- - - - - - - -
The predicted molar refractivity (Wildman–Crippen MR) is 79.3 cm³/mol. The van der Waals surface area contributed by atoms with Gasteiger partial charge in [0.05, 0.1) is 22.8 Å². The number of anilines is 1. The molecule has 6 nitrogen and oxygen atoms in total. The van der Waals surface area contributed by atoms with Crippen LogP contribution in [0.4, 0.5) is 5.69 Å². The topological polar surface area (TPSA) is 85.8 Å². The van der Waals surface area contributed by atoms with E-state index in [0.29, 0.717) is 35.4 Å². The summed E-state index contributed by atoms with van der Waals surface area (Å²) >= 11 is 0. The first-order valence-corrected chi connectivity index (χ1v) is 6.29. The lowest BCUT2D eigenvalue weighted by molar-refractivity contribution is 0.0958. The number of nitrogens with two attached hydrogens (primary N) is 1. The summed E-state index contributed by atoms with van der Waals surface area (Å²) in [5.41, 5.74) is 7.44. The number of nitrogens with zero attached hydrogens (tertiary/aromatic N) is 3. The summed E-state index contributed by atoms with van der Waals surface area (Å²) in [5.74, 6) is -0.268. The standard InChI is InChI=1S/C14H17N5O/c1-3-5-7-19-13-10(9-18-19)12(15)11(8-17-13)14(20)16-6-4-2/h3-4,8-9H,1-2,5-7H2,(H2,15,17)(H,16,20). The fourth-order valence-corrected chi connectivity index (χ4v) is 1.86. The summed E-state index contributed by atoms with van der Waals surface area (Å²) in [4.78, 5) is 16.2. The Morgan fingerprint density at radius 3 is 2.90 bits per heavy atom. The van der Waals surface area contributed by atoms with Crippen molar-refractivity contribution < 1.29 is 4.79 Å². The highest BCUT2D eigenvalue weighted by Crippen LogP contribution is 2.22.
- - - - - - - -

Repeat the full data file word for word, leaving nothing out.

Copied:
The predicted molar refractivity (Wildman–Crippen MR) is 79.3 cm³/mol. The van der Waals surface area contributed by atoms with Gasteiger partial charge in [0.05, 0.1) is 22.8 Å². The number of anilines is 1. The molecule has 6 nitrogen and oxygen atoms in total. The van der Waals surface area contributed by atoms with Crippen LogP contribution in [0.4, 0.5) is 5.69 Å². The topological polar surface area (TPSA) is 85.8 Å². The van der Waals surface area contributed by atoms with E-state index in [0.29, 0.717) is 35.4 Å². The summed E-state index contributed by atoms with van der Waals surface area (Å²) >= 11 is 0. The first-order valence-corrected chi connectivity index (χ1v) is 6.29. The lowest BCUT2D eigenvalue weighted by molar-refractivity contribution is 0.0958. The number of nitrogens with two attached hydrogens (primary N) is 1. The summed E-state index contributed by atoms with van der Waals surface area (Å²) in [5.41, 5.74) is 7.44. The number of nitrogens with zero attached hydrogens (tertiary/aromatic N) is 3. The summed E-state index contributed by atoms with van der Waals surface area (Å²) in [5.74, 6) is -0.268. The standard InChI is InChI=1S/C14H17N5O/c1-3-5-7-19-13-10(9-18-19)12(15)11(8-17-13)14(20)16-6-4-2/h3-4,8-9H,1-2,5-7H2,(H2,15,17)(H,16,20). The fourth-order valence-corrected chi connectivity index (χ4v) is 1.86. The summed E-state index contributed by atoms with van der Waals surface area (Å²) in [4.78, 5) is 16.2. The Morgan fingerprint density at radius 3 is 2.90 bits per heavy atom. The van der Waals surface area contributed by atoms with Crippen molar-refractivity contribution < 1.29 is 4.79 Å². The highest BCUT2D eigenvalue weighted by Crippen LogP contribution is 2.22.